In our last study in the gospels, Jesus and three of His disciples had just descended from a mountain which was probably Mt. Hermon. We believe that it was the mountain on which Jesus was transfigured. After they descended, Jesus was immediately confronted by a man who asked Him to heal his son. His son was demon possessed. The man asked Jesus because the disciples could not heal him. Later Jesus talked with the disciples about their inability to heal and told them that they lacked faith. It was another learning experience for the disciples. Earlier, He had told them that He must go to Jerusalem, be killed and return to life three days later (Matt. 16:21). The gospels state that they were confused by His statement. This reveals that the disciples were in school, being taught one thing after another but each time not learning the crucial lesson. Their education was hard – always being confronted with the unexpected. Life with Jesus must have been exciting too! He appeared to be the Messiah but He did not act like they expected. He healed and displayed miracle power yet talked about dying. Surely, the disciples had difficulty understanding that. This study (Matt. 17:22-27; Mark 9:30-32 and Luke 9:44-45) is about several new learning opportunities.
Time To Escape
Shortly after Jesus healed the demon-possessed boy, the gospel of Mark tells us that Jesus and the disciples left the northern region of Ituraea and moved down into Galilee.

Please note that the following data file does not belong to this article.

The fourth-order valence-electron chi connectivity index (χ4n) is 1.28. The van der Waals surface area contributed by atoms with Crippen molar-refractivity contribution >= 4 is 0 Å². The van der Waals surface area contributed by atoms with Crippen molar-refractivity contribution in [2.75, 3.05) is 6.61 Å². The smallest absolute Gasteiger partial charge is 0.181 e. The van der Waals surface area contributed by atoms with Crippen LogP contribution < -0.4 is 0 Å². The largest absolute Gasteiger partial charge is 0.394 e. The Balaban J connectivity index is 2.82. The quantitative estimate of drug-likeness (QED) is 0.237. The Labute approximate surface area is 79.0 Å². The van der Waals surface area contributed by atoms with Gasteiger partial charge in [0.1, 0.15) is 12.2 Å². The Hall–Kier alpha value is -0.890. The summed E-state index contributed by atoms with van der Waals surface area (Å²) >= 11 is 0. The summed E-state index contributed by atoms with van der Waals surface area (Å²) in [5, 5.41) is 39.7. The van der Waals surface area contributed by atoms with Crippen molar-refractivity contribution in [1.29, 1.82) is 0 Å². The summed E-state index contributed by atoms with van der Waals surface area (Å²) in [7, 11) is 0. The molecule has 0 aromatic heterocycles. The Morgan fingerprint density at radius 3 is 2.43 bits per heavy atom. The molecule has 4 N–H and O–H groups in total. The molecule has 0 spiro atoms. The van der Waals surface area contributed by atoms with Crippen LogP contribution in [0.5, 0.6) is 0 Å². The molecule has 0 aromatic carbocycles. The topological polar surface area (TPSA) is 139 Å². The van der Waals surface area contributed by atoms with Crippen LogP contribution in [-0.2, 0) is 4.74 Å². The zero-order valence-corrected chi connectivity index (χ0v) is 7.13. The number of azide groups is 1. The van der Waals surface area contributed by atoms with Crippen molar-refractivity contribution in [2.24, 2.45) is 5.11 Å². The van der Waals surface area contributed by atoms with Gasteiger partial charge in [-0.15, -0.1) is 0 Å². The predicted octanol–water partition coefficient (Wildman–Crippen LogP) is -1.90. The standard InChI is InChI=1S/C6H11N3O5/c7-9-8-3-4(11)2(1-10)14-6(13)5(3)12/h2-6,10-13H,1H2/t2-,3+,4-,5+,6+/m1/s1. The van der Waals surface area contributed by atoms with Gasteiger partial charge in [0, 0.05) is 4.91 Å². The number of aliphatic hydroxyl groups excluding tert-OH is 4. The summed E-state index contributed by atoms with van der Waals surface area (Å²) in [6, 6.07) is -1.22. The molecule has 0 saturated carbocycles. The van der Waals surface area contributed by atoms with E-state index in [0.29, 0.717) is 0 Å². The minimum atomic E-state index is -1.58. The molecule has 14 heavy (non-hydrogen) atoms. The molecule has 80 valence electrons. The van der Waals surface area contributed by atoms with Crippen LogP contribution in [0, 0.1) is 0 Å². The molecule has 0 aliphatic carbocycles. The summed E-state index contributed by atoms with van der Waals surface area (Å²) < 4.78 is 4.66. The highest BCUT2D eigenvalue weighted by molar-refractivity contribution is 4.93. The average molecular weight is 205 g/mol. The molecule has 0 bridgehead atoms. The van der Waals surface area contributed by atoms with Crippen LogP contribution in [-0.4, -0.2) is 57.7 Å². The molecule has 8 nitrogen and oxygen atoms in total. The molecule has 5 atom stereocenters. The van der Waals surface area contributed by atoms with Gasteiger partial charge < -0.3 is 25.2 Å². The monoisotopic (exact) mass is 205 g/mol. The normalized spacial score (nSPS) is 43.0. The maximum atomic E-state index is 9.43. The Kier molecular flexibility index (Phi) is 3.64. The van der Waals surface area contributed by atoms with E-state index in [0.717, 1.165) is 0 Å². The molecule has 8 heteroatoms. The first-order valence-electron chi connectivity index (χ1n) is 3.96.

From there they went out and began to go through Galilee, and He did not want anyone to know about it. Mark 9:30 (NASB)
When we are told that Jesus and the disciples went through Galilee, the Greek text reveals that the group was constantly moving and that Jesus repeatedly did not want anyone to know where He was. Apparently, Jesus’ desire to escape notice had to be re-communicated repeatedly to the disciples. Did they not understand?. Jesus’ actions would suggest that He tried to avoid individuals and crowds. There may have been situations where the disciples were willing to help folks but Jesus had to remind them that He wanted to be alone. This is a great insight into our loving Lord. Even Jesus needed time to rest and escape the press of the crowds on occasions. This is something that is hard for some church leaders to do and it is even more difficult for some to remember that other leaders and laymen need a break too! Jesus had to repeatedly remind them He did not want anyone to know He was there.
The gospels do not tell us where they walked. We do not now if they lingered in the northern regions of Ituraea and Phoenicia or quickly moved into Galilee and walked throughout the region and down to Capernaum. However, Mark 9:31 tells us that while Jesus was teaching He repeated the prophecy about His death and resurrection once again.
For He was teaching His disciples and telling them, “The Son of Man is to be delivered into the hands of men, and they will kill Him; and when He has been killed, He will rise three days later.” Mark 9:31 (NASB)